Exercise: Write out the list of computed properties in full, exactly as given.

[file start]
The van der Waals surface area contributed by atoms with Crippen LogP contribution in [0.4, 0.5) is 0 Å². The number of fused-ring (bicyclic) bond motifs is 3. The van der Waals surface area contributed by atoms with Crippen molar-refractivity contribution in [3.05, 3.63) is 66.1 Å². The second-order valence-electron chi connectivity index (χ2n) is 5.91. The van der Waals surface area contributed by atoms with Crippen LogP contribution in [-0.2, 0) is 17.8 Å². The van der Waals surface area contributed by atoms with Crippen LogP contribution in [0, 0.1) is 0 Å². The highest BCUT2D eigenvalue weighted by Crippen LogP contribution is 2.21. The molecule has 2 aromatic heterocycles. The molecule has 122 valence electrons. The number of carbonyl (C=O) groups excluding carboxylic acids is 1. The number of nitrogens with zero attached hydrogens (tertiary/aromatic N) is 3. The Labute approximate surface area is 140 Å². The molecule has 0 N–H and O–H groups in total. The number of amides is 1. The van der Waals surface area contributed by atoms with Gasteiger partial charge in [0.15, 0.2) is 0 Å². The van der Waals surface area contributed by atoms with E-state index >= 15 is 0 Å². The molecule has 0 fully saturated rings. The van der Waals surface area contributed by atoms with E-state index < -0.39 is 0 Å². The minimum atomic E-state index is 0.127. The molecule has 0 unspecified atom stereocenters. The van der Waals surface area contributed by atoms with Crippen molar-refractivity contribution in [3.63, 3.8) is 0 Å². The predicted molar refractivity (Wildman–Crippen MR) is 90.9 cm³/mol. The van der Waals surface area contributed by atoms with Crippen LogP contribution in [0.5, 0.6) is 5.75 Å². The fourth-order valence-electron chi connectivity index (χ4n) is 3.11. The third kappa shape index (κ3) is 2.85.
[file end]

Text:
The van der Waals surface area contributed by atoms with Crippen LogP contribution in [0.4, 0.5) is 0 Å². The number of fused-ring (bicyclic) bond motifs is 3. The van der Waals surface area contributed by atoms with Crippen molar-refractivity contribution in [3.05, 3.63) is 66.1 Å². The second-order valence-electron chi connectivity index (χ2n) is 5.91. The van der Waals surface area contributed by atoms with Crippen LogP contribution in [-0.2, 0) is 17.8 Å². The van der Waals surface area contributed by atoms with Crippen LogP contribution in [0, 0.1) is 0 Å². The highest BCUT2D eigenvalue weighted by Crippen LogP contribution is 2.21. The molecule has 2 aromatic heterocycles. The molecule has 122 valence electrons. The number of carbonyl (C=O) groups excluding carboxylic acids is 1. The number of nitrogens with zero attached hydrogens (tertiary/aromatic N) is 3. The Labute approximate surface area is 140 Å². The molecule has 0 N–H and O–H groups in total. The number of amides is 1. The van der Waals surface area contributed by atoms with Gasteiger partial charge in [0.15, 0.2) is 0 Å². The van der Waals surface area contributed by atoms with E-state index >= 15 is 0 Å². The molecule has 0 fully saturated rings. The van der Waals surface area contributed by atoms with E-state index < -0.39 is 0 Å². The minimum atomic E-state index is 0.127. The molecule has 0 unspecified atom stereocenters. The van der Waals surface area contributed by atoms with Crippen molar-refractivity contribution in [3.63, 3.8) is 0 Å². The predicted molar refractivity (Wildman–Crippen MR) is 90.9 cm³/mol. The van der Waals surface area contributed by atoms with Crippen LogP contribution in [0.5, 0.6) is 5.75 Å². The fourth-order valence-electron chi connectivity index (χ4n) is 3.11. The third kappa shape index (κ3) is 2.85.